Tim Wise, an anti-racism activist and writer, pens quite an interesting read regarding racial preference, and how this idea of inequity among race is still present today.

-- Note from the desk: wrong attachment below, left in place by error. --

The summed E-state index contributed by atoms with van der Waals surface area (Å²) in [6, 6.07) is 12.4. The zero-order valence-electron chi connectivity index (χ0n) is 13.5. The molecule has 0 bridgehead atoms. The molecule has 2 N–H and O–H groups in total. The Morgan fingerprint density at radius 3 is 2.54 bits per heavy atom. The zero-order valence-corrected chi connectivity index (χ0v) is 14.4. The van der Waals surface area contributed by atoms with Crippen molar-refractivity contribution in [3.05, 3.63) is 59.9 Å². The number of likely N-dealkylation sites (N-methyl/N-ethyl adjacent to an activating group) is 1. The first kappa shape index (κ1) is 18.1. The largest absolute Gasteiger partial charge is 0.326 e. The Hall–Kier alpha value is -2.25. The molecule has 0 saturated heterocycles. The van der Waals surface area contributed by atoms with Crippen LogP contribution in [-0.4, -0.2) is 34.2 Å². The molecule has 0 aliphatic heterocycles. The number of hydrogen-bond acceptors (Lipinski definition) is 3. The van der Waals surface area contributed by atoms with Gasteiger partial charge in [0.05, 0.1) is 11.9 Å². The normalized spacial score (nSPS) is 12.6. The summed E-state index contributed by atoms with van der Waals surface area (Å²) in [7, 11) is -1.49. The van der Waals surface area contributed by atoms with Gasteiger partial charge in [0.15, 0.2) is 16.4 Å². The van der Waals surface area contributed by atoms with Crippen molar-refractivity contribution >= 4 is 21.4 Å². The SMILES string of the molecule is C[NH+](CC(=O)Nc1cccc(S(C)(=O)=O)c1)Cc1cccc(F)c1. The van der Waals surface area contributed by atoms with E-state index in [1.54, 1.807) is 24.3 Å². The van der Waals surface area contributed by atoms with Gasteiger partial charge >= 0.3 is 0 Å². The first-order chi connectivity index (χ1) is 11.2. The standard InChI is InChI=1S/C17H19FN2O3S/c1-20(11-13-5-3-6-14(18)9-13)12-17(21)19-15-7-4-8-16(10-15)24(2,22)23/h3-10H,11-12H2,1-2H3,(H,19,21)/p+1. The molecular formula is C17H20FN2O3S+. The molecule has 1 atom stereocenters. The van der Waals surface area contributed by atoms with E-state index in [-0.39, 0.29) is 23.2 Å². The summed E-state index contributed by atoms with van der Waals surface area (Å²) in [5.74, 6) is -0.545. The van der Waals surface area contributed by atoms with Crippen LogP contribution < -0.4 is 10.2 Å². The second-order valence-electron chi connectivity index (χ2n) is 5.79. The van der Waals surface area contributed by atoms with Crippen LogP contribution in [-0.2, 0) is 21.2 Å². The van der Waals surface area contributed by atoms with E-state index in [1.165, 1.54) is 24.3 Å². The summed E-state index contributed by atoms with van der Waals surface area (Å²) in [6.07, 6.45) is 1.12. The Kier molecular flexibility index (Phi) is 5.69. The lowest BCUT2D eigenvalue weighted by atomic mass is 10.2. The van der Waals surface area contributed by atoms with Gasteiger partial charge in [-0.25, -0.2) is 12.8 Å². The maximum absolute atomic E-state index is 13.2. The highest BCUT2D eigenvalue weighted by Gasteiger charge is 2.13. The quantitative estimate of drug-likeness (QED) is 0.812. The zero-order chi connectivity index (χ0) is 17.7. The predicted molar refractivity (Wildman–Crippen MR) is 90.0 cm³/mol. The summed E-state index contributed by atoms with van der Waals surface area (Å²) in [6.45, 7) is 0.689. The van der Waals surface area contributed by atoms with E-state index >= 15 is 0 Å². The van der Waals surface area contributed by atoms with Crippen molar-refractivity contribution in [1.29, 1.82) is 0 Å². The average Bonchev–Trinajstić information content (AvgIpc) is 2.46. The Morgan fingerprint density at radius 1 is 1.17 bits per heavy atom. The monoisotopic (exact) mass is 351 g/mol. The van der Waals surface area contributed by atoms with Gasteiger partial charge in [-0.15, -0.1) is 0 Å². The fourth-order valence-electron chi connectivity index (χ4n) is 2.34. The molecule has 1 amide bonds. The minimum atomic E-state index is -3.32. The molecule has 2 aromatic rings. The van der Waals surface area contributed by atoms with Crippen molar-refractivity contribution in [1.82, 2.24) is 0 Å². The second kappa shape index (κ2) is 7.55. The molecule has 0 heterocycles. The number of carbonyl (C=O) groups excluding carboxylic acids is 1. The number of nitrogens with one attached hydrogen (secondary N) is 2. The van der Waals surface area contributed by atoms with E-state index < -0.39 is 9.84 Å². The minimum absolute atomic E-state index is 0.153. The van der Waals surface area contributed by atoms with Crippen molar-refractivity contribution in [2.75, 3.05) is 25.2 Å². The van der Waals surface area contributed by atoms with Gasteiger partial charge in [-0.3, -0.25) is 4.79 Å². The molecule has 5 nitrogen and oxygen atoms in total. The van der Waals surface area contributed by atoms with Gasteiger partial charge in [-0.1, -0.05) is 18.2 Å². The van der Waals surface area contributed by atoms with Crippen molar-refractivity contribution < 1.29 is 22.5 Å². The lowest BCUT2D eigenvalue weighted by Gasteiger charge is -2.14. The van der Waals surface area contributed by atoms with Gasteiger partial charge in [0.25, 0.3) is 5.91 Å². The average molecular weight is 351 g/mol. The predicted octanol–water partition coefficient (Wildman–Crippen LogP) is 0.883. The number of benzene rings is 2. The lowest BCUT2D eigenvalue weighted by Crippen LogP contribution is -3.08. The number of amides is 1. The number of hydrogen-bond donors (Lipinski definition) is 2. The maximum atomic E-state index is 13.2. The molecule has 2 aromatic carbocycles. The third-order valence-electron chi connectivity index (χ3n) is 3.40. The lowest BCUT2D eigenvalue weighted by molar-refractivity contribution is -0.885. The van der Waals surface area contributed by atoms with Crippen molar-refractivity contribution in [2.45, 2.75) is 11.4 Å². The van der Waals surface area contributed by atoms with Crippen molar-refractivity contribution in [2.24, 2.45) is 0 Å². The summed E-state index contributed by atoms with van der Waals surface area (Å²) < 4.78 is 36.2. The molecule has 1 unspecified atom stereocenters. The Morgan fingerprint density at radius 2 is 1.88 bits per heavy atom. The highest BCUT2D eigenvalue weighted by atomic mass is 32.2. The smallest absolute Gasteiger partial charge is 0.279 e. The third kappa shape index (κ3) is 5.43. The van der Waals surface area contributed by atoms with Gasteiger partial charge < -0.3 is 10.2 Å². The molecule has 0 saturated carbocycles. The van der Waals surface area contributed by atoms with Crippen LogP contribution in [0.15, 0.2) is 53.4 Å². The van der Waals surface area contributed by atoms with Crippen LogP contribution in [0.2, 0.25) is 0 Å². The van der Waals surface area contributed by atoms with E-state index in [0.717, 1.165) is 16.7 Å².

Racism has deep roots that run through the American bloodline, and even with the gains and goals achieved in the 20th Century with improving the way racism is shown, it is still prevalent today, even more so. When Brown vs. Board of Education took place in 1954, the pivotal and monumental case made it unconstitutional for schools to engage in segregation based on racial and ethnic backgrounds. However, it occurs to most people that segregation is more engaged with today than with some cases pre-brown vs. board of ed. Dr. Christopher Emdin, the keynote speaker at RIC's annual 2014 Promising Practices conference, made a fantastic point when he said: "If you go to a high school in the Bronx, all you see is black kids, where if you go to a high school in Chelsea, you won't see a single black kid." I found this interesting, because it seems that we are being segregated based on socio-economic values rather than race. While I believe segregation was made more clearly noticeable in the 20th Century, with various sighs specifying "whites only" or "coloreds only", segregation is still very much alive today. In the case of racial preference, we can't deny it exists either. Wise mentions in his article how certain students can earn points for coming from different backgrounds, such as being below the poverty line, or being a high-attaining student with rigourous AP or honors curriculum. He believes whites are more inclined to get points like this because they have had a greater number of opportunities for them to achieve things like this rather than black kids. Again, I think this is really interesting, and we can even tie this into Johnson's notion of white privilege, and how we need to push away from this to achieve a more equated and balanced world. Even Kozol who believes that racism is not the fault of any individual person but of a larger system, and how there is this cycle of inequality that give insight into the problems. There are certain poignant questions we should be asking, such as what can we do to help this problem lessen? What can schools do? What can the government do? What can white people and black people do? All of these questions will eventually determine the fate of segregation, and how powerful of a force it will remain for the years to come.